Houston, TX

“Think about who came before us, who is here now, and how we can build a future,” an interview with Writer Reyes Ramirez

Christy Leos

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Latinx Heritage Month text hovering above a writer and a city skyline.(Christy Leos)

(HOUSTON, TEXAS) -- Latinx Heritage Month is here: the celebratory month takes place every year from September 15th to October 15th. To commemorate, News Break is highlighting amazing Hispanics, Latinos, and Latinx people in the Greater Houston area.

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Author photo of Reyes Ramirez.(Photo: Romeo Harrell)

Reyes Ramirez is a Houstonian, writer, educator, curator, and organizer of Mexican and Salvadoran descent. His work can be found in Arteinformado, Texas Review, TRACK//FOUR, Houston Noir, Gulf Coast Journal, The Acentos Review, and more. He is a 2020 CantoMundo Fellow, 2022 Crosstown Arts Writer in Residence, and has been awarded grants from the Houston Arts Alliance, Mid-America Arts Alliance, Poets & Writers, and The Warhol Foundation’s Idea Fund. His short story collection The Book of Wanderers will be published with University of Arizona's Camino del Sol series in Spring 2022.

What does Latinx Heritage Month mean to you? As a writer? 

“As a writer, Latinx Heritage Month is a way to focus on and listen to other creatives, leaders, and community members in a context where we feel most empowered and able to speak to each other on a hopefully more unified level. It is a month to think about who came before us, who is here now, and how we can build a future, which requires deep thought about our lot in America, dissecting the terms Hispanic/Latino/Latinx, and reconciling the many, and often opposing, spaces we inhabit.”

What do you do to celebrate Latinx Heritage Month? As a Houstonian?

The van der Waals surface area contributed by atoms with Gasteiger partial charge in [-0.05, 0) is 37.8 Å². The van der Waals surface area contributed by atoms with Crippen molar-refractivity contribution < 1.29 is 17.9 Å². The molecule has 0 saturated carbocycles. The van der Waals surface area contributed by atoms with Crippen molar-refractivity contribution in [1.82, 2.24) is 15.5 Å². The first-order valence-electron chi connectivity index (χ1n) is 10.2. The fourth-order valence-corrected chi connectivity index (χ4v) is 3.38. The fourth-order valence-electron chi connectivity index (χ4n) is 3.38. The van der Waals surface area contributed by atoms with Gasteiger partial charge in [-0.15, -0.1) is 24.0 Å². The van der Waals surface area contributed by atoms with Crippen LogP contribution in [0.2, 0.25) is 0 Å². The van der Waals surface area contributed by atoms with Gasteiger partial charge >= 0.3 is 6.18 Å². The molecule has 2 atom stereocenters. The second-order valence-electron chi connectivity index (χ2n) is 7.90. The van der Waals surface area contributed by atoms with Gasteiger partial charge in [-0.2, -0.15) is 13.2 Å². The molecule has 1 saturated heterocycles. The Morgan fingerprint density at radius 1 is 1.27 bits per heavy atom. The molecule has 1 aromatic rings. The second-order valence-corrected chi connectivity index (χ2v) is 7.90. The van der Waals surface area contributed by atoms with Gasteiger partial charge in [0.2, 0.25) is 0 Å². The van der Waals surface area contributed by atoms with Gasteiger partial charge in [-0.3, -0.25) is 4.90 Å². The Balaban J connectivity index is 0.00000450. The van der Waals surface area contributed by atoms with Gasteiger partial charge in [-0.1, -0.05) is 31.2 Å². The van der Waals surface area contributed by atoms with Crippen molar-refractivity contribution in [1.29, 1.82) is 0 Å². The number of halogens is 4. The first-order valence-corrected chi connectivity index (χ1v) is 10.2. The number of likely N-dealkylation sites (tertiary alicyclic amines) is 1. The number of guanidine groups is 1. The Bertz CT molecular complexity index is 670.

“As a Houstonian, I celebrate Latinx Heritage Month by attending as many events featuring Latinx writers, creatives, thinkers, and leaders as possible to gain new perspectives or find solidarity with communities. Thankfully, Houston has an abundance of Latinx Heritage Month events, so the difficult thing is to pick what to attend.”

What do you think the impact of Latinx Heritage Month on Houston is? 

“The impact of Latinx Heritage Month on Houston is hard to say in such an immense city, but I know that it will spur many conversations on what unifies our communities and where we diverge and for what reasons. I hope Latinx Heritage Month is a time where we have serious discussions on what we celebrate and why to forge new possibilities in uniting with and supporting other marginalized communities, even within our own such as LGBTQ, indigenous, Black, Central American, disabled, undocumented, etc. Latinos/Latinas/Latinxs.”

How do you keep the celebration going year-round? 

“I always make it a point to give my dollars, attention, patience, and energy to efforts that bolster Latinx communities (and marginalized communities in general), whether it be buying from a predominantly owned Latinx business or attending a Latinx creative's art event. A community needs support and love all year round to grow!”

Tell me about The Book of Wanderers. What was your motivation for its creation? 

My debut collection of short stories The Book of Wanderers is forthcoming from University of Arizona Press' distinguished Camino del Sol series that has historically published new and established Latinx authors, an enormous honor.”

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Cover for The Book of Wanderers.(University of Arizona Press)

“The stories are inspired by Houston's unique identity in America that holds many Latinx diasporas interacting with Southern, Southwestern, and Western histories. As such, the stories follow characters of Mexican and/or Salvadoran descent as they explore what it means to exist in a country with such a troubled past and what role we play in its future.”

If there is one thing you'd like Houstonians to know, what would it be?

"Houston holds so many histories and peoples that there is no shortage of Latinx talent creating, maintaining, and honing legacies. If you see an event or project without Latinx involvement, it is a deliberate choice that requires exploration. In other words, why are Latinx artists, writers, and/or creatives not in more positions of leadership if we make up so much of this city's identity? As Juan Felipe Herrera wrote, ‘Let us gather in a flourishing way’ and have honest dialogue on what this city, state, and country can do to give our marginalized communities justice.”

Quotes have been edited and condensed for length and clarity.

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Covering overlooked, excluded, and misfit stories and communities in the Greater Houston area. Work featured on LatinaMedia.Co, ABC13, Southern Laced, and InspirationalBlogs.com. Have a tip or idea for a story? Contact me at draftingchristy.com/contact.

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